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Professional Caregiver for Older Adults – Part III: Professional Boundaries

This is a multi-part series to help in-home professional, non-medical caregivers learn some practical, non-clinical skills on how to approach their day to day professional life. In Part III, we will focus on respecting professional boundaries, and your own professional responsibilities.

Elder and caregiver

Respecting Professional Boundaries

A high compliment from a client and their family is that they consider us as ‘part of the family’. This means that our clients feel like they can trust us. Sometimes, this special relationship that we have with clients at a critical moment in their lives means lines can get easily crossed. The challenge for professional caregivers is maintaining professional boundaries with someone who you’re responsible for in a client’s most intimate space: their home or rooms. There are ways to build trust without crossing boundaries. It’s a great feeling to know you can laugh and get along extremely well with a client, however, do not share problems happening in your home with your client. Often our clients may have children or grandchildren our age, they may become overly concerned with our problems, causing them to become agitated or more anxious. We do not want to make clients anxious, but instead to alleviate some of the anxiety they already have. As much as clients become part of our lives, we may want to share information about them. Do not share personal information, pictures  like names and medical conditions about your clients – and even worse, pictures – over social media. Not only is it a violation of HIPAA, but it breaks the trust of your clients. That means no pictures or selfies with clients in the background! Do not accept a tip or extra money for the work that you’ve done. Depending on your employer, gifts or bonuses may be appropriate during the holidays. Do not allow clients to purchase gifts or offer you cash, other than what you are already paid to provide care. Borrowing money or getting money from clients can lead to legal problems and questions about your ethical judgement, which is why you should refuse it if you’re ever offered. Generally, there are discussions and conversations that are off the table, unless your client feels comfortable discussing them, because they impact the way you care for them. For instance, it isn’t appropriate to discuss religion or politics. However, if it relates to your ability to provide care, then make sure you know through your agency or the family of your client.  If a client eats Kosher, a particular dietary restriction for certain observant Jews, for example, then this is something that makes sense for you to know.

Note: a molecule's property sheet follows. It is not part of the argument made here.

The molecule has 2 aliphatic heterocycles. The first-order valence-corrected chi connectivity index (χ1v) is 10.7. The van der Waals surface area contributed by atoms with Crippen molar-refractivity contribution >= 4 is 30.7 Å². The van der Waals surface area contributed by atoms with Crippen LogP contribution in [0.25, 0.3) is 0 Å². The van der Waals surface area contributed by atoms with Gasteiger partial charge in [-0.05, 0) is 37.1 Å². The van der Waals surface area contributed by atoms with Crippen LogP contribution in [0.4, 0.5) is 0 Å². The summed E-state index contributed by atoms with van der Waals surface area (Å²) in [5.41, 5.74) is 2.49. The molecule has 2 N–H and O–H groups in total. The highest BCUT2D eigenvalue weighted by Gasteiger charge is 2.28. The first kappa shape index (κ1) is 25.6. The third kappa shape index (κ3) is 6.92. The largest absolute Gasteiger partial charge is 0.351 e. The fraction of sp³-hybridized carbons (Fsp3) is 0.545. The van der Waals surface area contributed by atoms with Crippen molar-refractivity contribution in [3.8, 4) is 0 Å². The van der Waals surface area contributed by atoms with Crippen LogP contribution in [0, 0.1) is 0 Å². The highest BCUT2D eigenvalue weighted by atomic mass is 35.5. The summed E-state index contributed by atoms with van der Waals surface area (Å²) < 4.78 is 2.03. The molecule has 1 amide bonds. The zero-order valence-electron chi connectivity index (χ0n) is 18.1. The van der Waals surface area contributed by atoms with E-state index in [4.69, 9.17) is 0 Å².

Your Own Personal Responsibilities for Professionalism

It’s hard to know what can go wrong in a single day. We have all had a day where nothing seems to right. Here are some ideas to make the day go better:
  • Maintaining a positive work attitude and behavior
  • Being willing to ask for help when you need it.  Know that it is better to ask questions than do something that may be unsafe or unprofessional because you lack the skills or information.
  • Identifying strategies for how to balance work and family responsibilities.  Some strategies include arranging childcare and communicating to your supervisor when there are family emergencies.
  • Coordinating personal transportation, and making alternative plans to maintain work schedule. Also, make sure you figure out how to get to work when your reliable mode of transportation is not running.
If you’re not able to get a ride to your job or to your next client’s appointment, make sure you have a list of family members or friends that you can call in an emergency. We call this a “phone tree.” On days when you are able to help them, you will, and they may be able to help you when you’re not able to get to work. When you’re running late, contact your agency and/or client to let them know that you are having issues with transportation and that you are running late. Remember, as soon as you know you may be late, start making calls, so you can get help as soon as possible. As we’ve said, as a caregiver you demonstrate professionalism by being reliable. Imagine yourself as your own brand, and as a caregiver, you want to build a positive reputation.   What to be a Professional Caregiver? Check out Care Academy’s class!  

Dr. Reddy is a specialist in Internal Medicine & Geriatric Medicine. She holds appointments at Harvard Medical School & Hebrew SeniorLife in Boston, MA. She has seen the struggles that families and caregivers go through when caring for adults. Through CareAcademy, she intends to improve people's lives. Dr. Reddy's research is published as journal articles and book chapters. She has also authored a book for family caregivers.

Madhuri ReddyProfessional Caregiver for Older Adults – Part III: Professional Boundaries

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